Sam Mirsky, MathWorks
You can design apps with App Designer to tune parameters and monitor signals from real-time applications that are running on a Speedgoat target computer. See how Instrument Objects can simplify gathering data. You can automatically retrieve data from the target computer and display that data in an app. Learn about the commands and how to use them. An example model and demonstration are shown.
2020b was a major release for Simulink Real-Time. For more general information, see the released video for Simulink Real-Time in 2020b. This video is more specifically about user interfaces for Simulink Real-Time. We're going to take a look at App Designer integration using what we call instrumentation objects.
So App Designers the recommended environment for building apps in MATLAB. Therefore, App Designer is also the recommended environment for building apps or user interfaces in MATLAB. On the left we show a typical, or at least an example app. In the middle here we show a picture representing the development computer, which is running that app, and on the right, a spigot target computer, which is running your model in real time connected to hardware. Whereas the development computer and target computer are connected via ethernet, which is how data is transferred between the two.
So if you have an app with say some numerical displays and some line plots, you have to periodically get that data from the spigot and update the app. That's what instrumentation objects are for. They take care of all that for you. Once you create the object, it periodically gets the data from the spigot and updates the line plot. No need for timer functions or anything else, makes it really simple and easy.
Some of the key commands that are used are slrealtime.Instrument to create an instrument object, connectCallback to have your own function, which is called every time there's new data, connectLine to take a signal from the spigot and display it on a line plot, or connectScalar to take the current value of a signal, and put it in something like a numerical display or a gauge for example.
Let's look at an example of this. So here we have a model of a closed-loop control system running a PID controller on a DC motor. You can see the physical DC motor here in this video, along connected to the spigot target computer, which-- will be running this model in real time. You can see this model has a constant function, which creates the commanded position, the signal called command, and the-- feedback signal of the motor is named feedback.
So let's go ahead and run this model, where we've connected both the commanded signal and the feedback signal to this axis. And as we use the slider to change the position, we can see the motor move in the video, as well as seeing the data update in the plot. So how do we create this app? Well, we used App Designer, and the way we did it, this is a simple app, so it's just a few components that we grabbed. You can see there's lots of choices here of components. We simply grabbed an axes, a button, an axes and a button, as well as a slider. And so if we go to the code view and take a look at this, all the code here in gray was automatically generated for us. So there's not much code that's needed to get this to work. So in the setup instrumentation function here, we used slrealtime.Instrument to create our instrumentation object, and we used a connect line to connect that command signal, as well as the feedback signal to the user interface axes in our app.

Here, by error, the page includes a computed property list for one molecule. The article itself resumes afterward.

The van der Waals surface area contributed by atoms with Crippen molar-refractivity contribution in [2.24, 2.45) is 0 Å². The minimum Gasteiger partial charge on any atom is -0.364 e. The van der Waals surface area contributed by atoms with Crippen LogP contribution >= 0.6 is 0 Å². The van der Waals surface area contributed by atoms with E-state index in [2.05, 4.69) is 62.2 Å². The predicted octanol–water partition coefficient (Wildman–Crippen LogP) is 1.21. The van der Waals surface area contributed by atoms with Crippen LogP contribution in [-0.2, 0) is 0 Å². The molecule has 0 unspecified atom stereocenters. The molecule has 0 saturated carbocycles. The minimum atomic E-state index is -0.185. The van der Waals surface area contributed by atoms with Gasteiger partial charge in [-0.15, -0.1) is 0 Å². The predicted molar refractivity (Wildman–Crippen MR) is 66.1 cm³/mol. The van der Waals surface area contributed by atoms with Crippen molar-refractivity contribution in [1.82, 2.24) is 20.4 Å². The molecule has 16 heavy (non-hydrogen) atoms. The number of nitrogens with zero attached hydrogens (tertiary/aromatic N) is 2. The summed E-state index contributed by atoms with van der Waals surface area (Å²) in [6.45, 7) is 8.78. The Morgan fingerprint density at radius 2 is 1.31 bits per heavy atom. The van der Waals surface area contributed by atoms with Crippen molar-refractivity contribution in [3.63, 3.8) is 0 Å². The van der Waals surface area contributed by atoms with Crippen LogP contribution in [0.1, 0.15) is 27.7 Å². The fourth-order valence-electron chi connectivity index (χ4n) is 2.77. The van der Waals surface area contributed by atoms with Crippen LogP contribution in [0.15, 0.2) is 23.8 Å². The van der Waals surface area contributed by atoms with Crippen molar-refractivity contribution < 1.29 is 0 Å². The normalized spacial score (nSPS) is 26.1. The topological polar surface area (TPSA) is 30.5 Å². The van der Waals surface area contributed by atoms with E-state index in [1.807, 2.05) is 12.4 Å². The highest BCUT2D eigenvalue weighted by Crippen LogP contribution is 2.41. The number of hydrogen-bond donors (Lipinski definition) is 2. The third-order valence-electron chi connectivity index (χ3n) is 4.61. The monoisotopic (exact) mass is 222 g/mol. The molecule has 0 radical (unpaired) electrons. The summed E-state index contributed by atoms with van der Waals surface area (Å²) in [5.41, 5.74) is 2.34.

Other than that, we have a startup function, which creates a Simulink real-time object, stops the spigot target computer if it's running, and loads or model. And we have a function here for the slider, and every time the value changes, we simply use the setparam command to change the value of the commanded position by changing that constant block to the value. Now you might notice here that the instrumentation object is not needed for the slider, and that's because we only need to change a single value or a parameter on the spigot target computer when the slider is changed. So there's an event that causes that to happen, whereas on the plots we want that update continuously as it's running.
And the only other code is for our Start/Stop button, since we use one button for both. When we stop the model, we change the button to say start, and when we start the model, we change the button to say stop, and that's about it. So let's see this running in action one more time. I restart this, and bring in the video and the model back into view, change these positions. So that's it. Nice and simple. Makes it easy to retrieve data from the target computer automatically.
Some really cool time instrument, here are some of the key commands you might want to look up in the documentation. That's a real-time instrument for creating instrument, connect callback for retrieving or creating your own callback whenever a new data is retrieved, connect line for continuously updating something like a line plot, and then connect scalar for any type of display like a gauge, numeric display that has only a current value display, getting the current value and automatically updating that display.
For more information or to find an example, you can search for "Add App Designer App to Inverted Pendulum Model" inside the documentation, and then it'll bring you to an example, or you can look at the code and how it was done in that example. You can also get there sort of searching by going to Simulink Real-Time section under Control and Instrumentation. Go to the Real-Time Application Instruments with Instrument Objects, and you'll see the example there as well as the reference for all the commands. This example is also linked below. Thank you very much.
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